If you can get your interviewer laughing with you, while you both work on solving your interview question rather than his own question, then you have won the interview. I totally won that interview. (For the record, they offered me a job as a manager, which I turned down because, geez, what whiz-kid, hot-shit programmer wants to be a manager?)

Anyway, back to Primal Computer. For a few years after that interview I couldn’t get the idea out of my head. Wouldn’t it be cool… What if… How…

So off and on over the next twenty years, between jobs, getting married, and raising kids, I kept working on basement-level schematics and prototypes for The Primal Computer, because, I mean, wouldn’t it be cool?

Finally, over the past 8 years, with a little money in my pocket and the kids out of the house, I set off to Just Do It, because, I mean, wouldn’t it be cool? (Also, a couple of technical advancements had happened by that time to make it finally feasible to develop a Primal Computer. First was the price and availability of FPGAs. Second was the introduction of rentable cloud computing, specifically Amazon’s EC2. The importance of these two market changes will become clear as I describe my implementation choices.)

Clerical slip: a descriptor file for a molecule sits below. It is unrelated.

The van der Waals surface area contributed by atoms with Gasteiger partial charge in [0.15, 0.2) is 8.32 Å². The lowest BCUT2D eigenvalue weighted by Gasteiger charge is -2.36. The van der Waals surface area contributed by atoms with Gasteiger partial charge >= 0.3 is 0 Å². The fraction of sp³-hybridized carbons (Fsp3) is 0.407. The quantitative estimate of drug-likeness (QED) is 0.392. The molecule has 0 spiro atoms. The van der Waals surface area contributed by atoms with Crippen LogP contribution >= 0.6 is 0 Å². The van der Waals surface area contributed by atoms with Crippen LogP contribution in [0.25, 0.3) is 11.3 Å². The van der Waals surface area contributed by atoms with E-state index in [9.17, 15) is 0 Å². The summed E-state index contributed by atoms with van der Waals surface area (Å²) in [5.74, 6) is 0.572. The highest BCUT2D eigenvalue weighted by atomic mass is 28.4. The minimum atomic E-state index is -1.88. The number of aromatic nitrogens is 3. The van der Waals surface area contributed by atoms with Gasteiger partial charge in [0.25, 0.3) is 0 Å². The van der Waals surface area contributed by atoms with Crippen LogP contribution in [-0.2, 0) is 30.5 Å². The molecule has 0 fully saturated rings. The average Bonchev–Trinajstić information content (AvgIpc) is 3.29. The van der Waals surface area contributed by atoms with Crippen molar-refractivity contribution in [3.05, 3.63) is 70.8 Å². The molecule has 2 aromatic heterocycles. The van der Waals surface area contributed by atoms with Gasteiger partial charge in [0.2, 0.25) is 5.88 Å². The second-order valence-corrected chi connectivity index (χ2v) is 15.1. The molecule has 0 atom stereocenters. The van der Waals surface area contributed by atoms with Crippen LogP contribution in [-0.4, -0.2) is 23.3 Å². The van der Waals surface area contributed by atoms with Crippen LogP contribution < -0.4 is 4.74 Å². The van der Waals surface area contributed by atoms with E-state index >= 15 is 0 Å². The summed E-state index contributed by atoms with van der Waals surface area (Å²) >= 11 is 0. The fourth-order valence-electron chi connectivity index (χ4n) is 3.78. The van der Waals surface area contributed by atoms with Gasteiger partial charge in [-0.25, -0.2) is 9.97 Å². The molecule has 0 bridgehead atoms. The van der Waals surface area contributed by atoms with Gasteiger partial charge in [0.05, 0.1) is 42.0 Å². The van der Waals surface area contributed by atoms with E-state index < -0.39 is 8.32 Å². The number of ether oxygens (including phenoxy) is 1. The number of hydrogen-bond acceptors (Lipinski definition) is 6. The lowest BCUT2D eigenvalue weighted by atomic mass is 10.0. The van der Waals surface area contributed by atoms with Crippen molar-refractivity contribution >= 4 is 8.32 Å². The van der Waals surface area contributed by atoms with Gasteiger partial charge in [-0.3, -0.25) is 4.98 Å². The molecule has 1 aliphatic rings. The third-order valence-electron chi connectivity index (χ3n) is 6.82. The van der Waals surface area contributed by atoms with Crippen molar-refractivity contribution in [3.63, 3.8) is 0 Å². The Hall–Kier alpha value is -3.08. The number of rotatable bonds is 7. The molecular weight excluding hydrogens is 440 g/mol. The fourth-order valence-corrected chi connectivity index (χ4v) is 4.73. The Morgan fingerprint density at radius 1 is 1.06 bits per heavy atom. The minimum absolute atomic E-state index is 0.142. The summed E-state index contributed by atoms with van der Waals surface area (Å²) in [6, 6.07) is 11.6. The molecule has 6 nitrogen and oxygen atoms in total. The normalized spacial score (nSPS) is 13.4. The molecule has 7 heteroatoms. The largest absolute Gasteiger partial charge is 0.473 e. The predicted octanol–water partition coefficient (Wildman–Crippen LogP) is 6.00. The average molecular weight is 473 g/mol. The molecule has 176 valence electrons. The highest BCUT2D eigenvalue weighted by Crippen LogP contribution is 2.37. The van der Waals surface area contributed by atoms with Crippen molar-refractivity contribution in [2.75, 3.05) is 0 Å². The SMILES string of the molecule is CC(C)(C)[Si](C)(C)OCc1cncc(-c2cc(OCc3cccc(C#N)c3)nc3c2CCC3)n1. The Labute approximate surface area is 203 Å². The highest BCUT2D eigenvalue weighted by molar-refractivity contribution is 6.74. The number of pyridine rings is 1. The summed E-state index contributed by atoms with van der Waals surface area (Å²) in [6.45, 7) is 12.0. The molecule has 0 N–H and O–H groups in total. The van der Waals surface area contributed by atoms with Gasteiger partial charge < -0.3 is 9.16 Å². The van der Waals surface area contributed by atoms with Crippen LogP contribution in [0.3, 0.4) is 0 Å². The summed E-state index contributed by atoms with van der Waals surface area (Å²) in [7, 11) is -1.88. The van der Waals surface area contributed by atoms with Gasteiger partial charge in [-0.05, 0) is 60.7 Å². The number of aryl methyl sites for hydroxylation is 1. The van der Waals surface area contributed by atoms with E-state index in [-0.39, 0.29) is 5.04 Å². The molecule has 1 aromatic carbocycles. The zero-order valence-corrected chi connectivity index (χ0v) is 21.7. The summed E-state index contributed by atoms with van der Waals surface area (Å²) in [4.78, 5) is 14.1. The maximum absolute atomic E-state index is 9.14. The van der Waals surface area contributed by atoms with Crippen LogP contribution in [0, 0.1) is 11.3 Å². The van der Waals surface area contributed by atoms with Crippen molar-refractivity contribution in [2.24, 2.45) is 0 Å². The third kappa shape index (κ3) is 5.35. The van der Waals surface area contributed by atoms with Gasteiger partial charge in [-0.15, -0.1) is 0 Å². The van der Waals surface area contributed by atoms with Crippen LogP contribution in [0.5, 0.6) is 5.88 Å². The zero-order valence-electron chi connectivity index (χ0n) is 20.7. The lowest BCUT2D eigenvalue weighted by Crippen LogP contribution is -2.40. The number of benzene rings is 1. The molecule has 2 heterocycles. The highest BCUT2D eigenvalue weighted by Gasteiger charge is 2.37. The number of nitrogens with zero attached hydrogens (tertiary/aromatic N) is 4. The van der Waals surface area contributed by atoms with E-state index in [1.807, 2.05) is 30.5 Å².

Once I had worked out the logic, there remained many technical challenges to building a final, working, Primal Computer.  First was the problem my interviewer had first pointed out: although multiplication and division are trivial, even the simplest addition and subtraction are incredibly hard. I finally determined addition and subtraction would be so time-consuming for my CPU that I had to break the computer into two cooperating systems, one to handle standard binary operations and the other to handle a few operations at which the standard computer sucked, which turned out to be only some division and extremely-large integer multiplication, and the rare times when an integer needed to be broken into it’s prime factors. I developed a bus between these two computer sub-systems, and with FPGAs was able to program most of the logic I needed; unfortunately these components slowed things down quite a bit overall.